Radical Rhythms: Jazz Currents in Conflict
— Kim Hunter
IF YOU DIDN'T know saxophonist James Carter, and you saw his young face beaming confidently, almost smugly, from the cover of his album, “J.C. on the Set” (DIW-Columbia, 1994), you might be inclined to believe he is yet another “young lion” hype of a faceless technician mouthing endless homilies to Charlie Parker's dirty drawers, playing music that was new fifty years ago while bringing nothing of his own voice to the instrument.
You would be wrong. We in Detroit have known for over a decade that there is something special in James Carter. He was one of the stars of instructor Donald Washington's truly amazing group of jazz musicians at Remus Robinson Middle School, “Bird-Trane-Sco-Now.” Washington stressed the fundamentals, but also had the kids playing Sun Ra charts and exposed them to the likes of Roscoe Mitchell (“Sco”) and other jazz explorers.
As the name of his old group suggests, one of the most important things about Carter's playing is that it provides yet more proof of the links between jazz old and new. That is evident with the first startling honk that opens the relentlessly swinging title tune of “J.C. on the Set.”
This is not a young musician merely playing all the right notes to let everyone know that he reveres the classics. James Carter has his own voice, and it jumps off the record with the verve that made jazz the most popular dance music of the early-to-mid twentieth century.
Throughout, Carter moves effortlessly and unabashedly between the honking, jumping-good-time swing of Arnett Cobb or Gene Ammons and the sustained drive towards ecstasy of John Coltrane's last years. Check out his handling of Juan Tizol's African-Latin chestnut “Caravan.”
This track is an object lesson in how to handle a classic. It begins slowly as an evocative a-rhythmical gathering of the instruments. Drummer Tani Tabbal caresses his cymbals as his long-time cohort, bassist Jaribu Shahid, plays with a bow. Carter's sax is sometimes barely audible, drifting, whining on the edge of a scream amid the tinkling of pianist Craig Taborn.
But soon the rhythm kicks in and Carter leads the quartet into one of the most rollicking versions of the song ever put to record. He uses to full capacity the big foggy sound of the baritone sax -- yes, he overblows, and with gusto. He plays off the scale and all over the polyrhythms so ably provided by drummer Tabbal until there is not much left.
He is not afraid to stretch this tune to the limit, because he knows it has been around for years and he won't break it.
Are We Losing Our Voice?
The ability to take risks, especially in the search for individual voice, is something sorely missing in too many of today's so-called “young artists.” It was once the hallmark of jazz, the most protean art music of this century.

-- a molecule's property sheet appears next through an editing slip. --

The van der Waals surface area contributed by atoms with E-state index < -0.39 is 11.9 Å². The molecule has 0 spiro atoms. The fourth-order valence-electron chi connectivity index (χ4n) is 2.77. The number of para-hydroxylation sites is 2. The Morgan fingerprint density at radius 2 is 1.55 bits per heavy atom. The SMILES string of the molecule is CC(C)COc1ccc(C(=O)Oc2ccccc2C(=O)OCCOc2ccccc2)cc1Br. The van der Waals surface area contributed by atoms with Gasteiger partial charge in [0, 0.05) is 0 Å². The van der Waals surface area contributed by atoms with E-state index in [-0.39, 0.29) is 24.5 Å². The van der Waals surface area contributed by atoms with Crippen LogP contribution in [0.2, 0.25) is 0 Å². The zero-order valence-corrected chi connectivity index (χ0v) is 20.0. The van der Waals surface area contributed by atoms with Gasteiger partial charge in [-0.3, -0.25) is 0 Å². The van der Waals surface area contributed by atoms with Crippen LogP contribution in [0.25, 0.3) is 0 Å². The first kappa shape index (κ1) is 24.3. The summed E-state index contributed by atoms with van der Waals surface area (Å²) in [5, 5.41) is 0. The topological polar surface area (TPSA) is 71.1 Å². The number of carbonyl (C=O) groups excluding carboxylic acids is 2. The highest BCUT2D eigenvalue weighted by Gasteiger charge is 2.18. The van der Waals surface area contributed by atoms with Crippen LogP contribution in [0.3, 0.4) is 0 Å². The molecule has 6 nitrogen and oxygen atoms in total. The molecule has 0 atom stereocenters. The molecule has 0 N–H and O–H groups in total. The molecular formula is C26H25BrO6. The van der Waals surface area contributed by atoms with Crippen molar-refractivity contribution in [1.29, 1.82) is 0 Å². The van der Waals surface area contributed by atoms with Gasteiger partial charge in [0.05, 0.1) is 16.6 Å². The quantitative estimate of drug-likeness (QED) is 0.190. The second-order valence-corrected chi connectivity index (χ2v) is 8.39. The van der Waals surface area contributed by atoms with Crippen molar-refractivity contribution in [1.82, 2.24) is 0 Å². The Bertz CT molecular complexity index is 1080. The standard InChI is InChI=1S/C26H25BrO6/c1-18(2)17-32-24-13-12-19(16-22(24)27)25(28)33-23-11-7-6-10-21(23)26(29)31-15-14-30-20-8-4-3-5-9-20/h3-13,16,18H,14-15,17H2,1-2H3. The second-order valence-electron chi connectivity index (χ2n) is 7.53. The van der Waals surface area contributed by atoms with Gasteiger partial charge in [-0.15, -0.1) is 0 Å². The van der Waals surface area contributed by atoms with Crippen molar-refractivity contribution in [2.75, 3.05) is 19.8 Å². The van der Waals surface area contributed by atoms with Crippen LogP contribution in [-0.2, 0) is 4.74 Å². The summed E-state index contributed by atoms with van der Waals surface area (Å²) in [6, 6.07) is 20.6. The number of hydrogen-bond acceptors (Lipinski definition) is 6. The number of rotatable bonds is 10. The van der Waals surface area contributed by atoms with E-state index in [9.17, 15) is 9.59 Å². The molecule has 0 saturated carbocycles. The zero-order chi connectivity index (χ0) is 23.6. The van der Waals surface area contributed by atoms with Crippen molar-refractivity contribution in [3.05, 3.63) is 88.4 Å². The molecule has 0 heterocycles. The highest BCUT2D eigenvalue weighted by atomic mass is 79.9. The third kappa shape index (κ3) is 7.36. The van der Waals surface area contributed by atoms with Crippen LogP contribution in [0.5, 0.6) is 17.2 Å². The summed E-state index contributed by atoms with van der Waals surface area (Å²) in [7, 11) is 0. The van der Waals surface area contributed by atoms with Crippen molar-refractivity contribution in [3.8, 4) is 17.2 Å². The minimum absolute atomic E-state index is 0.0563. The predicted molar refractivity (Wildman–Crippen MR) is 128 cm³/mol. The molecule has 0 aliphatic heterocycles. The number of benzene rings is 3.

But that was back in the days of jam or cutting sessions, where the young Miles Davis or the bebop creator Charlie Parker learned and burned and found themselves. That was before the advent of drum machines and record executives who were originally accountants and insurance people, who only want what sounds like the last and smoothest David Sanborn hit<197>and before the coronation of Wynton Marsalis.
While Marsalis rails against one form of the debasement and commercialization of jazz, he doesn't seem to mind all the “young lions play old music” packaging that has brought us more than a few hours of forgettable listening. Marsalis also wants the collective head of the already marginalized and belittled jazz avant-garde.
All jazz, of course, is maligned and belittled here in its country of birth. Jazz artists, like many other serious artists, are forced to compete -- and to compete for crumbs. That is why it is so very important that all of the music, from Congo Square to the Art Ensemble of Chicago, be celebrated and encouraged.
His sizable (but not unique) talent has afforded Marsalis some great record deals, from which flow his sizable clout. He is a wise young man who has done much to promote certain types of relatively high quality, but very safe, playing. The saga of his Lincoln Center Jazz Orchestra (which must be told in its totality another time) perhaps epitomizes the best and worst of Marsalis' impact.
While The Lincoln Center project recognizes the contributions of some of this century's greats (Ellington, Parker, Monk and very select slices of Mingus and Coltrane), it also represents the high point of a long, anal-retentive march toward the pedigreed fossilization of jazz.
No purple wailing blues dissonance and strange melodies a la Ornette Coleman here; no screaming showers of notes or searches for transcendence a la late period Coltrane. Everyone is supposed to spend so much time worshipping a selective past that no one creates a future for this music that is built on change, on improvising in the moment.
I have already put too much on James Carter's shoulders, but I believe he could effect real change away from all that. Carter could represent the beginning of the end of the fierce battle being waged for the soul of this music.
On the one hand are the neoconservatives, jazz Republicans led by Wynton Marsalis and the vituperative critic Stanley Crouch. On the other are the likes of Julius Hemphill, one of the founding members of the trendsetting World Saxophone Quartet.
Carter has played with both and is likely to do so again. He is also a Detroiter who grew up with Tabbal, Shahid and guitarist A. Spencer Barefield. One of the things he has learned from them is how to find his own voice, in the full spectrum of what Joseph Jarman and the Art Ensemble of Chicago call “great Black music, ancient to the future.”
ATC 55, March-April 1995